Thabane wants judges out of case

Thabane wants judges out of case

MASERU – PRIME Minister Thomas Thabane has filed an application in the High Court seeking the recusal of all local judges in his case with three senior lawyers. Attorney Qhalehang Letsika, Advocates Karabo Mohau KC and Zwelakhe Mda KC have asked the High Court to interdict Thabane from taking any measures against any judge pending finalisation of their other case.
The case is before Justice Tšeliso Monaphathi.

In his notice of motion, Thabane asks that Justice Monaphathi “or any other Judge of the High Court of Lesotho recuses himself or herself from hearing and determining the interim and final relief in the main constitutional application”.
In the constitutional case, the three lawyers are asking that the Minister of Law, Thabane’s son-in-law Lebohang Hlaele, be ordered to withdraw his contemptuous words against Chief Justice Nthomeng Majara.

Hlaele had attacked the Chief Justice in public and called for her removal while accusing her of dishonesty.
The three lawyers also ask the court to block Thabane from interfering with the judiciary, arguing that his acts render the judges vulnerable to the executive’s influence and control.

But Thabane told Justice Monaphathi, who he also wants out of the case, that all local judges are interested in the outcome of the constitutional case and therefore should not hear it. Thabane also says Chief Justice Majara should not arrange for the appointment of foreign judges to hear the constitutional case because she is an interested party in the matter.

He instructed his lawyers, Advocates Monaheng Rasekoai and Christopher Lephuthing, to propose the revisiting of a constitutional section and engage the Judicial Service Commission (JSC) on it “and its relevance to the obtaining circumstances where the Chief justice is conflicted”.
In a letter to Lephuthing, the JSC Secretary Pontšo Phafoli wrote that the section he wanted revisited, Section 120(4), “relates to the situation where the Chief Justice is unable to exercise her functions, or where there is vacancy in the office of Chief Justice”.

“Therefore section 120(4) is irrelevant as regards the appointment of judges,” Phafoli said.
“You are also advised to draw a distinction between the function of the Commission and the Chief Justice, in that the Chief Justice, although a member and Chairperson of the Commission, does not appoint judges,” she said.
She also reminded Lephuthing that judges are appointed by the King on the advice of the JSC.

She said the JSC assured Lephuthing that “where any member, inclusive of the Chief Justice and the Judge in the Commission, are conflicted or may be perceived to be conflicted regarding a certain issue, he or she would normally recuse himself during the deliberations on that particular issue”.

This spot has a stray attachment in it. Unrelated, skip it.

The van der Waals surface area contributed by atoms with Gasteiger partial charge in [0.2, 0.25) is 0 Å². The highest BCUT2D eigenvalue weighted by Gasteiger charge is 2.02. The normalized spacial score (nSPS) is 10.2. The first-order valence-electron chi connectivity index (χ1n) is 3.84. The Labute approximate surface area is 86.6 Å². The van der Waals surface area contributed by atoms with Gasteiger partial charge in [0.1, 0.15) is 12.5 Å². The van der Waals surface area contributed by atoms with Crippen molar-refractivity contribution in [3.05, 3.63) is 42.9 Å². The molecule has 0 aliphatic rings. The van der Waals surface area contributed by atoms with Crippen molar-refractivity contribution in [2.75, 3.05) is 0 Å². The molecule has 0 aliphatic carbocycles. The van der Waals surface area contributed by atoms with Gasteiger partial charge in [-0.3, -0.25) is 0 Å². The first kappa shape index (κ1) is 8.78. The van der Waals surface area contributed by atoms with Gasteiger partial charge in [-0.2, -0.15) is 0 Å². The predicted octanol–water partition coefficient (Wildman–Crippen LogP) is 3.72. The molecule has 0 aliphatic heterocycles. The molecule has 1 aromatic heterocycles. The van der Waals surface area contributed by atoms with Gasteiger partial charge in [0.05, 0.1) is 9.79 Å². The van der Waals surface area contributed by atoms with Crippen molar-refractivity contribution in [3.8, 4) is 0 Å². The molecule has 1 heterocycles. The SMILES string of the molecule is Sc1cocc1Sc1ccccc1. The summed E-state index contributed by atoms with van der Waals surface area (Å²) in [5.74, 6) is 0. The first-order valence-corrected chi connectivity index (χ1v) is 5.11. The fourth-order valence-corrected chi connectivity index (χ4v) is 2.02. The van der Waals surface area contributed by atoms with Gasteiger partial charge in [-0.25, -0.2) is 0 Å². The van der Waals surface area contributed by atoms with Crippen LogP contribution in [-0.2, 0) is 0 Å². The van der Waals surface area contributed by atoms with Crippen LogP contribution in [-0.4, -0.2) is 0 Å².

Thabane wrote that he did not agree with the understanding of the JSC of the relevant section of the constitution hence he instructed his lawyer to ask the court to interpret section 120(4) of the constitution.

The section says if the Chief Justice is for any reason unable to exercise the functions of his office her functions shall be exercised by such one of the judges of the Court of Appeal or the puisne judges or such other person qualified to be appointed as a judge of the High Court.
Lephuthing had suggested that since the Chief Justice and all High Court judges are conflicted “then a person qualified to be appointed as a judge of the High Court” should be appointed to take charge of the arrangements to appoint foreign judges.

Another judge who sits in the JSC meetings is Justice Sakoane Sakoane and Thabane also wants him not to be involved in the arrangements to appoint foreign judges for his constitutional case.

“The Chief Justice’s decision was that she must get foreign judges to hear this matter,” Lephuthing wrote.
“We propose to discuss the propriety of the decision by the Chief Justice to arrange for the appointment of foreign judges either in her official capacity as such or as a chairperson of the Judicial Service Commission,” he said.

He said their view is that the Chief Justice and all judges of the High Court are directly interested in this case as it has been brought on their behalf.
“We cannot therefore have a situation where a litigant (beneficiary) can also choose judges to come and preside over a matter in which he or she has a direct and substantial interest,” he said.

In the affidavit, Thabane argued that any of the judges of the High Court, faced with the possibility of such measures being taken against him, “will naturally feel or exercise self-preservation strategy in order to avoid the alleged unwarranted intrusion in their independence of the judiciary as an institution”. The three lawyers are expected to respond to the application next week.

Staff Reporter

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